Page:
Two initial exploratory workshops were held with Community Health Workers at two local Community Interest Companies. Using a simplified version of the theoretical risk work model (See Figure 2), and case examples from our research, Community Health Workers shared their own experiences of the different tensions uncovered in our research. This ‘member-checking’  supported our initial research findings and led into a discussion about what an intervention to support these types of organisations, in response to these findings, might look like. Based on their own positive experience of discussing their personal work experiences during the workshops, participants requested a workforce development toolkit to provide a similar experience for colleagues and laid out two key requirements: (i) it should be presented on a digital platform so that it could be used flexibly by organisations (ii) it should avoid a traditional didactic format and aim to stimulate discussion on complex and sometimes difficult topics. Therefore the decision was taken to develop a training programme based around a series of fictionalised encounters between Community Health Workers and clients that raised common issues and tensions that they faced. These scenarios would be filmed using professional actors, therefore reaching a wider audience than live theatrical performances.
Our previous research had generated a theoretical model of risk work (Figure 1) that required some translation for use with a Community Health Worker audience. A Collaborative Group was formed to guide the co-creation of the toolkit throughout the project, helping ensure the end product was user-friendly and relevant. It included a diverse group of academic researchers, Community Health Workers and their managers, service user-researchers, digital training specialists and an arts practitioner. Two external consultants were recruited to take on ‘bridging’ roles between the researcher-academics and the potential users of the toolkit – an arts practitioner (PW), with special expertise in working with literature and theatre within healthcare; and a project ‘Impact Fellow’ (JR), an external academic consultant, with particular skills in facilitation and storytelling.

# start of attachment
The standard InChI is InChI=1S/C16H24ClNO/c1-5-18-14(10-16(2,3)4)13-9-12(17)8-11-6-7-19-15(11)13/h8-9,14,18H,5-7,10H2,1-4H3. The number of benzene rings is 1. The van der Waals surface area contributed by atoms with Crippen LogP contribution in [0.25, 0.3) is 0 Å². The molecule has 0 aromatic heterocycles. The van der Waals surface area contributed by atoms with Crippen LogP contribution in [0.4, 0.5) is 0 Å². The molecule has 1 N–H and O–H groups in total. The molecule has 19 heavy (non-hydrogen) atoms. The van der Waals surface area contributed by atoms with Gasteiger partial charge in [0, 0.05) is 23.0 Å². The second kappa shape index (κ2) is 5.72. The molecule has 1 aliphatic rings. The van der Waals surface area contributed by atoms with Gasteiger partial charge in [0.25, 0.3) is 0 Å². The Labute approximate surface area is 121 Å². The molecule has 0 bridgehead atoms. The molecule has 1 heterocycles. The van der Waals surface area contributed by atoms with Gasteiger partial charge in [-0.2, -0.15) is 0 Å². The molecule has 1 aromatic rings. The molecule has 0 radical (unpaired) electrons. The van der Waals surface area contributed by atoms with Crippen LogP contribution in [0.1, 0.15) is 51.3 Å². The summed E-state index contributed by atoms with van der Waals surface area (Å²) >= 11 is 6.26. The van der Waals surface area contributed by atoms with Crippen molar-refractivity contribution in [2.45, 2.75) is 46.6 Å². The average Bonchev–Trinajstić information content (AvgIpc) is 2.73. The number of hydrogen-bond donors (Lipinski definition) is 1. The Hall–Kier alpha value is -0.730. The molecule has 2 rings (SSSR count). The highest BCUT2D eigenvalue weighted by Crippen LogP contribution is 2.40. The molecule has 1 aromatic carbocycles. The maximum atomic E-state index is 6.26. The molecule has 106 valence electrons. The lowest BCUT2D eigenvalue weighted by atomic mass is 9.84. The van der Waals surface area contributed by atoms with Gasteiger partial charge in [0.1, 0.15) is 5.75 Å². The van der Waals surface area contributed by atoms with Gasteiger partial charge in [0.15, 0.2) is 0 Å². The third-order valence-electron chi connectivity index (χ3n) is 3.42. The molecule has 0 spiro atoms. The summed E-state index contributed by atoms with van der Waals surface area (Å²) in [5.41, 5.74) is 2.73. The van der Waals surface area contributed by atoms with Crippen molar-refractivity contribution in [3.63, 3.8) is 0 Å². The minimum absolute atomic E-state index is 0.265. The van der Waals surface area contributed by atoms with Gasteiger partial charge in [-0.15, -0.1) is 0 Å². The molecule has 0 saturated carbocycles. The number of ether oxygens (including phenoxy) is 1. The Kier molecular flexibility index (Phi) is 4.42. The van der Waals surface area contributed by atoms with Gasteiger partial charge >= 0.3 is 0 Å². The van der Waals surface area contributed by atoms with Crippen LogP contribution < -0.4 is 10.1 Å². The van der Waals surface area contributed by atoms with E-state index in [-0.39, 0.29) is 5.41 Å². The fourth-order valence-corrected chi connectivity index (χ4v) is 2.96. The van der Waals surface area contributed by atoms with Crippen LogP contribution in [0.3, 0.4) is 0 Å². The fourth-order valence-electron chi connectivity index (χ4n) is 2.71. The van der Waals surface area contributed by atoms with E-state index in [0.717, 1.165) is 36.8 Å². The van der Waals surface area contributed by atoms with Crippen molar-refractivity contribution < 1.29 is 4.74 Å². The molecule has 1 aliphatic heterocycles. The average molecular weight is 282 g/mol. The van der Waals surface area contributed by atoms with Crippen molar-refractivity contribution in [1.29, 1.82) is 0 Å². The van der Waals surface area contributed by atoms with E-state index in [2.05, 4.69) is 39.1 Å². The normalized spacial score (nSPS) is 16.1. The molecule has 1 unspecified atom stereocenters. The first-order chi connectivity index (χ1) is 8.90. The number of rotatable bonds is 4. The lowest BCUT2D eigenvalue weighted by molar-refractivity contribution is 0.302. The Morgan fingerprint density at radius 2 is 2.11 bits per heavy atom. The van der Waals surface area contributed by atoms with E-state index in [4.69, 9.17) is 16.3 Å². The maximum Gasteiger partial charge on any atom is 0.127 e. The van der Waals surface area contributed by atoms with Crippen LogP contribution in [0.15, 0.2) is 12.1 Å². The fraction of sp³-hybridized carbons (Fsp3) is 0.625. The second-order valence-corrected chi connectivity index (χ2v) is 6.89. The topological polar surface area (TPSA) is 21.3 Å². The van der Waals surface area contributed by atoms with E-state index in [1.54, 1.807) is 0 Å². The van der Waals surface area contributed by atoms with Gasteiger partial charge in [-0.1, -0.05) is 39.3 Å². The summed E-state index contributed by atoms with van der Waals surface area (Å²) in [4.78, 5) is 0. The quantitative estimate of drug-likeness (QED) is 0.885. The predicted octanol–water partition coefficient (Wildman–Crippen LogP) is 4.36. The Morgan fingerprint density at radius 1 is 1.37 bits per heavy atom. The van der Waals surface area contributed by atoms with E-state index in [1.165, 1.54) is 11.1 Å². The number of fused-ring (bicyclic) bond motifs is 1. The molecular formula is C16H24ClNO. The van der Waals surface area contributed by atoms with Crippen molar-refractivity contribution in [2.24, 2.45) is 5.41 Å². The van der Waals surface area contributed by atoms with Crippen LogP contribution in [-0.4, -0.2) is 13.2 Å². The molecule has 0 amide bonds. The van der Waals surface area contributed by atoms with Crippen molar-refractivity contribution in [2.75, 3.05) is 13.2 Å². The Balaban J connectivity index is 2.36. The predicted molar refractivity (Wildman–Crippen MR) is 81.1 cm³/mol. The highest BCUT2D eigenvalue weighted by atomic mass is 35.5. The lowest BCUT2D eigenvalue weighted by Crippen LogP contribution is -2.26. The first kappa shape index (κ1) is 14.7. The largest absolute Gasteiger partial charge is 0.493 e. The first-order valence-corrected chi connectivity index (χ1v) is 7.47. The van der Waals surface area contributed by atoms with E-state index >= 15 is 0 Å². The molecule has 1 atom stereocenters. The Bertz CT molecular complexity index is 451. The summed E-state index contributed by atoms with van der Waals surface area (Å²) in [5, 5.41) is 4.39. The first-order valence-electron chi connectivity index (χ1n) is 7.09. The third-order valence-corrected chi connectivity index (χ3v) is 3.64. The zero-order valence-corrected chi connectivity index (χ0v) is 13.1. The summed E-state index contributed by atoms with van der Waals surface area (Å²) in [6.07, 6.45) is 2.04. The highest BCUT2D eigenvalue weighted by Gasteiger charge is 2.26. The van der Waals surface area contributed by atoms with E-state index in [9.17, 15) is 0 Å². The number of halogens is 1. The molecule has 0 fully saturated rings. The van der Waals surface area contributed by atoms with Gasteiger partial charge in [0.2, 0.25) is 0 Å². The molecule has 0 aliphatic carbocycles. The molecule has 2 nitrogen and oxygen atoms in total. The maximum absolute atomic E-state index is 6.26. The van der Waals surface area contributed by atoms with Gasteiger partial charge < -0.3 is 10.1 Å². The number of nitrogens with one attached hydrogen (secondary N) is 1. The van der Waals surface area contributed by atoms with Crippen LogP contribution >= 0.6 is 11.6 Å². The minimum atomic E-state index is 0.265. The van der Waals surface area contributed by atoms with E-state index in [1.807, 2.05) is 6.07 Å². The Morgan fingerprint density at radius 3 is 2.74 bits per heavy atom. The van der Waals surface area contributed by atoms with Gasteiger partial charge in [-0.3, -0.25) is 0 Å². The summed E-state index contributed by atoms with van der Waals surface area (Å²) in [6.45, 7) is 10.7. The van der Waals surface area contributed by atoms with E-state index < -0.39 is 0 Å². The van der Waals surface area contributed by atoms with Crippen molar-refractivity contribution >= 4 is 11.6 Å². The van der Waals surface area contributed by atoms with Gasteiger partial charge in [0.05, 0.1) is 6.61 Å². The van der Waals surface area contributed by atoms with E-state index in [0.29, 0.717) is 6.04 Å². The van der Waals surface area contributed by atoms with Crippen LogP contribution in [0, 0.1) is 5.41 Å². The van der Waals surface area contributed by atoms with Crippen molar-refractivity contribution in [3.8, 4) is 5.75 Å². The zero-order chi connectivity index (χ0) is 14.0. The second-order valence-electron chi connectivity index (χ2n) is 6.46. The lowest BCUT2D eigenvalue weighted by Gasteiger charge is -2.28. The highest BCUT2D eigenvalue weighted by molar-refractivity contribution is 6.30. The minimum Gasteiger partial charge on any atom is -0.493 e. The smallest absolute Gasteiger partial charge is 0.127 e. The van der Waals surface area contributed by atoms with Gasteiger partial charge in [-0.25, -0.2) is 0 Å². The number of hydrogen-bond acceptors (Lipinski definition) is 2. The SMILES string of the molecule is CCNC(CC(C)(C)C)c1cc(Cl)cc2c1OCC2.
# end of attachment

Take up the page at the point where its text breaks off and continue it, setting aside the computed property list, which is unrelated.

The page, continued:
Creating the toolkit followed six steps:
Figure 3 shows the timeline for the 15-month-long development of the final training programme.
At this initial meeting, the group set three core principles for the Workforce Development toolkit:
It should be delivered in-house at the Community Interest Companies and not be dependent upon external facilitators or financial support from the University, to ensure continuation beyond the end of the project.
The toolkit needed to be short and a mix of online and face-to-face learning. A MOOC (Massive Open Online Course) was not deemed appropriate as it was felt that Community Health Workers were unlikely to engage with an entirely online learning environment with formalised and pre-set timescales, but the Group supported an easily accessible visual or interactive format.
Whilst ‘Train the Trainer’ courses would not be sustainable beyond the project end, because of the fixed length of the funding available (from the Economic and Social Research Council), the toolkit should include detailed, free, guidance for facilitators.
The Group had committed to exploring community health work through a series of fictionalised encounters between Community Health Workers and clients. During what we termed the ‘Distillation Day’, the academic team came together with the Impact Fellow (JR) and the playwright (PW) to move the theoretical model (previously generated through academic study of work practices), back to real life everyday Community Health Worker work. We developed characters with which to play out the scenarios and elicited examples of real-life dilemmas faced by Community Health Workers, relating to each side (tensions) of the triangle in the theoretical model (Figure 1). Examples of these included: